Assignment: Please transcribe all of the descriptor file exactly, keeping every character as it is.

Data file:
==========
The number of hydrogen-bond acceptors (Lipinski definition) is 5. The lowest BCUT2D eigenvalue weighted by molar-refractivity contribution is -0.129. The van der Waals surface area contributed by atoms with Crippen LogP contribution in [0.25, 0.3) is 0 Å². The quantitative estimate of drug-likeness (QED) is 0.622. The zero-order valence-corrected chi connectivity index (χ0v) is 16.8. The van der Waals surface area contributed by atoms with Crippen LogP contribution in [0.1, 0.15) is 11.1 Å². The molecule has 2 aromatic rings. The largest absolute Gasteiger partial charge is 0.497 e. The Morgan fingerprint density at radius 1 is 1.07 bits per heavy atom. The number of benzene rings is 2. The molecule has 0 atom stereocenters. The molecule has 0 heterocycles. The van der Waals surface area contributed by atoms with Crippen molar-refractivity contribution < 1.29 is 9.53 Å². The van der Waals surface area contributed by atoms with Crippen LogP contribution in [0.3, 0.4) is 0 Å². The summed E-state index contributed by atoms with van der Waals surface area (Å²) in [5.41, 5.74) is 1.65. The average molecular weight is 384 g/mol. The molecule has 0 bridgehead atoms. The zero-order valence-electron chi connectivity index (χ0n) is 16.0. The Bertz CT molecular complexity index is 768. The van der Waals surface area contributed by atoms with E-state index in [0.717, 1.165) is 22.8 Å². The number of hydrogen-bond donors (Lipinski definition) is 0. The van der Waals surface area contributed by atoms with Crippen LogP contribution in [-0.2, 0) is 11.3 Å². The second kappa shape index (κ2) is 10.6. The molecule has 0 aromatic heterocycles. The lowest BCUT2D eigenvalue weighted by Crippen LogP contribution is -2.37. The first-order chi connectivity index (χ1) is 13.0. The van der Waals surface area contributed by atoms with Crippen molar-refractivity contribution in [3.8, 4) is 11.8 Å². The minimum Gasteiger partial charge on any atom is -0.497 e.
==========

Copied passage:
The number of hydrogen-bond acceptors (Lipinski definition) is 5. The lowest BCUT2D eigenvalue weighted by molar-refractivity contribution is -0.129. The van der Waals surface area contributed by atoms with Crippen LogP contribution in [0.25, 0.3) is 0 Å². The quantitative estimate of drug-likeness (QED) is 0.622. The zero-order valence-corrected chi connectivity index (χ0v) is 16.8. The van der Waals surface area contributed by atoms with Crippen LogP contribution in [0.1, 0.15) is 11.1 Å². The molecule has 2 aromatic rings. The largest absolute Gasteiger partial charge is 0.497 e. The Morgan fingerprint density at radius 1 is 1.07 bits per heavy atom. The number of benzene rings is 2. The molecule has 0 atom stereocenters. The molecule has 0 heterocycles. The van der Waals surface area contributed by atoms with Crippen molar-refractivity contribution < 1.29 is 9.53 Å². The van der Waals surface area contributed by atoms with Crippen LogP contribution in [0.3, 0.4) is 0 Å². The summed E-state index contributed by atoms with van der Waals surface area (Å²) in [5.41, 5.74) is 1.65. The average molecular weight is 384 g/mol. The molecule has 0 bridgehead atoms. The zero-order valence-electron chi connectivity index (χ0n) is 16.0. The Bertz CT molecular complexity index is 768. The van der Waals surface area contributed by atoms with E-state index in [0.717, 1.165) is 22.8 Å². The number of hydrogen-bond donors (Lipinski definition) is 0. The van der Waals surface area contributed by atoms with Crippen LogP contribution in [-0.2, 0) is 11.3 Å². The second kappa shape index (κ2) is 10.6. The molecule has 0 aromatic heterocycles. The lowest BCUT2D eigenvalue weighted by Crippen LogP contribution is -2.37. The first-order chi connectivity index (χ1) is 13.0. The van der Waals surface area contributed by atoms with Crippen molar-refractivity contribution in [3.8, 4) is 11.8 Å². The minimum Gasteiger partial charge on any atom is -0.497 e.